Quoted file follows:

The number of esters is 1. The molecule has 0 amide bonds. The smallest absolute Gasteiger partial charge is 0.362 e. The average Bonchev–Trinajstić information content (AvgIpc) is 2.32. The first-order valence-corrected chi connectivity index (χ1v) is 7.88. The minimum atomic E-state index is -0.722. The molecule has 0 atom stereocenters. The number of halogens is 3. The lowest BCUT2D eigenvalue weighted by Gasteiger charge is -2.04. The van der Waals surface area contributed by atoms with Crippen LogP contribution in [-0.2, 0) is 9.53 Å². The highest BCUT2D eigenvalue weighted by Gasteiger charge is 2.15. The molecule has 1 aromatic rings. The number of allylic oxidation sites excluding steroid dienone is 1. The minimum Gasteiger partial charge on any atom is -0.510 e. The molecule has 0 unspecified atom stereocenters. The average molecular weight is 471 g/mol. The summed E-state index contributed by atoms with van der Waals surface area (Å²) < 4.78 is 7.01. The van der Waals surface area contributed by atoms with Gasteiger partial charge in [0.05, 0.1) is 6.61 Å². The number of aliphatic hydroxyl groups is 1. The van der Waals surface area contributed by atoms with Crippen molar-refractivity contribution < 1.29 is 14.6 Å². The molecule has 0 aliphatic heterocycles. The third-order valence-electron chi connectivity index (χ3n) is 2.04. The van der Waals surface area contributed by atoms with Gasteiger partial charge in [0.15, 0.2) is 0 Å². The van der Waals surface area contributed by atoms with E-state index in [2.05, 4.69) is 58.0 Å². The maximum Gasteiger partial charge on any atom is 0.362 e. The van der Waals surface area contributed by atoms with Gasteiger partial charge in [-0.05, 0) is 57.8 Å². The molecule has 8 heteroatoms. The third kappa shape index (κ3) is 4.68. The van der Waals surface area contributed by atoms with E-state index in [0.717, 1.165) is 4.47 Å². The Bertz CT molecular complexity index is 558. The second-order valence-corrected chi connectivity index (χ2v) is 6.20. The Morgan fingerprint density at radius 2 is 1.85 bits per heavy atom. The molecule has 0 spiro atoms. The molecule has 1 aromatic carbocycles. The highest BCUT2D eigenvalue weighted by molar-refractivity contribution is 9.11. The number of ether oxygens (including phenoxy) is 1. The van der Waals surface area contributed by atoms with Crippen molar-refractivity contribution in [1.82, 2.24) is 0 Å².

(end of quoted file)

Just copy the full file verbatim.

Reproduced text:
The number of esters is 1. The molecule has 0 amide bonds. The smallest absolute Gasteiger partial charge is 0.362 e. The average Bonchev–Trinajstić information content (AvgIpc) is 2.32. The first-order valence-corrected chi connectivity index (χ1v) is 7.88. The minimum atomic E-state index is -0.722. The molecule has 0 atom stereocenters. The number of halogens is 3. The lowest BCUT2D eigenvalue weighted by Gasteiger charge is -2.04. The van der Waals surface area contributed by atoms with Crippen LogP contribution in [-0.2, 0) is 9.53 Å². The highest BCUT2D eigenvalue weighted by Gasteiger charge is 2.15. The molecule has 1 aromatic rings. The number of allylic oxidation sites excluding steroid dienone is 1. The minimum Gasteiger partial charge on any atom is -0.510 e. The molecule has 0 unspecified atom stereocenters. The average molecular weight is 471 g/mol. The summed E-state index contributed by atoms with van der Waals surface area (Å²) < 4.78 is 7.01. The van der Waals surface area contributed by atoms with Gasteiger partial charge in [0.05, 0.1) is 6.61 Å². The number of aliphatic hydroxyl groups is 1. The van der Waals surface area contributed by atoms with Crippen molar-refractivity contribution < 1.29 is 14.6 Å². The molecule has 0 aliphatic heterocycles. The third-order valence-electron chi connectivity index (χ3n) is 2.04. The van der Waals surface area contributed by atoms with Gasteiger partial charge in [0.15, 0.2) is 0 Å². The van der Waals surface area contributed by atoms with E-state index in [2.05, 4.69) is 58.0 Å². The maximum Gasteiger partial charge on any atom is 0.362 e. The van der Waals surface area contributed by atoms with Gasteiger partial charge in [-0.05, 0) is 57.8 Å². The molecule has 8 heteroatoms. The third kappa shape index (κ3) is 4.68. The van der Waals surface area contributed by atoms with E-state index in [0.717, 1.165) is 4.47 Å². The Bertz CT molecular complexity index is 558. The second-order valence-corrected chi connectivity index (χ2v) is 6.20. The Morgan fingerprint density at radius 2 is 1.85 bits per heavy atom. The molecule has 0 spiro atoms. The molecule has 1 aromatic carbocycles. The highest BCUT2D eigenvalue weighted by molar-refractivity contribution is 9.11. The number of ether oxygens (including phenoxy) is 1. The van der Waals surface area contributed by atoms with Crippen molar-refractivity contribution in [1.82, 2.24) is 0 Å².